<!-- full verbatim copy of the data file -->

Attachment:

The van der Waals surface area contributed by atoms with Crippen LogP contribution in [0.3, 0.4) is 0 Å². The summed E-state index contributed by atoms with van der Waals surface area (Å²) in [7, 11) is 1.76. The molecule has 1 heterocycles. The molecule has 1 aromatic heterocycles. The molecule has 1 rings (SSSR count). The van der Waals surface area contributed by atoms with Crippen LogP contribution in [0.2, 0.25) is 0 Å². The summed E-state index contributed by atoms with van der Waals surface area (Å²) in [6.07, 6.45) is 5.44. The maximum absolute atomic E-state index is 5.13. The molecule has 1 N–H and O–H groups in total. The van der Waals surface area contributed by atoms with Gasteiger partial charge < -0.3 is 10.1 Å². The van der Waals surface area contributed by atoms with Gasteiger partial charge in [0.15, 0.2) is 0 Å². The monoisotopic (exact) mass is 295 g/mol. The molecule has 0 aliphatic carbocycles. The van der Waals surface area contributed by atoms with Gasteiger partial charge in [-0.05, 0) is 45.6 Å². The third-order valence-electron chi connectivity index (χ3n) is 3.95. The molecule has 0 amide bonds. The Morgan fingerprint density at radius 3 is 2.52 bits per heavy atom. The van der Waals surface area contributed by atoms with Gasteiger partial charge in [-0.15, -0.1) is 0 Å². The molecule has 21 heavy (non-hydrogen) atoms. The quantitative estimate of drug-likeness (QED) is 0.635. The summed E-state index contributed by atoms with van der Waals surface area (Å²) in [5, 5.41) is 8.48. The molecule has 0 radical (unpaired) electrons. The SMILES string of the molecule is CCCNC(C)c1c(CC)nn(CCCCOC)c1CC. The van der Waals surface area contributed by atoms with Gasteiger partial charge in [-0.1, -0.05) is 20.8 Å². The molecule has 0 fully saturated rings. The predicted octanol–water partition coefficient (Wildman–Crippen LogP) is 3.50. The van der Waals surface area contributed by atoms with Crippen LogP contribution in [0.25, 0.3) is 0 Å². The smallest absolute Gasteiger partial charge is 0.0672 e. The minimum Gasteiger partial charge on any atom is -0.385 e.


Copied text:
The van der Waals surface area contributed by atoms with Crippen LogP contribution in [0.3, 0.4) is 0 Å². The summed E-state index contributed by atoms with van der Waals surface area (Å²) in [7, 11) is 1.76. The molecule has 1 heterocycles. The molecule has 1 aromatic heterocycles. The molecule has 1 rings (SSSR count). The van der Waals surface area contributed by atoms with Crippen LogP contribution in [0.2, 0.25) is 0 Å². The summed E-state index contributed by atoms with van der Waals surface area (Å²) in [6.07, 6.45) is 5.44. The maximum absolute atomic E-state index is 5.13. The molecule has 1 N–H and O–H groups in total. The van der Waals surface area contributed by atoms with Gasteiger partial charge < -0.3 is 10.1 Å². The van der Waals surface area contributed by atoms with Gasteiger partial charge in [0.15, 0.2) is 0 Å². The monoisotopic (exact) mass is 295 g/mol. The molecule has 0 aliphatic carbocycles. The van der Waals surface area contributed by atoms with Gasteiger partial charge in [-0.05, 0) is 45.6 Å². The third-order valence-electron chi connectivity index (χ3n) is 3.95. The molecule has 0 amide bonds. The Morgan fingerprint density at radius 3 is 2.52 bits per heavy atom. The van der Waals surface area contributed by atoms with Gasteiger partial charge in [-0.15, -0.1) is 0 Å². The molecule has 21 heavy (non-hydrogen) atoms. The quantitative estimate of drug-likeness (QED) is 0.635. The summed E-state index contributed by atoms with van der Waals surface area (Å²) in [5, 5.41) is 8.48. The molecule has 0 radical (unpaired) electrons. The SMILES string of the molecule is CCCNC(C)c1c(CC)nn(CCCCOC)c1CC. The van der Waals surface area contributed by atoms with Gasteiger partial charge in [-0.1, -0.05) is 20.8 Å². The molecule has 0 fully saturated rings. The predicted octanol–water partition coefficient (Wildman–Crippen LogP) is 3.50. The van der Waals surface area contributed by atoms with Crippen LogP contribution in [0.25, 0.3) is 0 Å². The smallest absolute Gasteiger partial charge is 0.0672 e. The minimum Gasteiger partial charge on any atom is -0.385 e.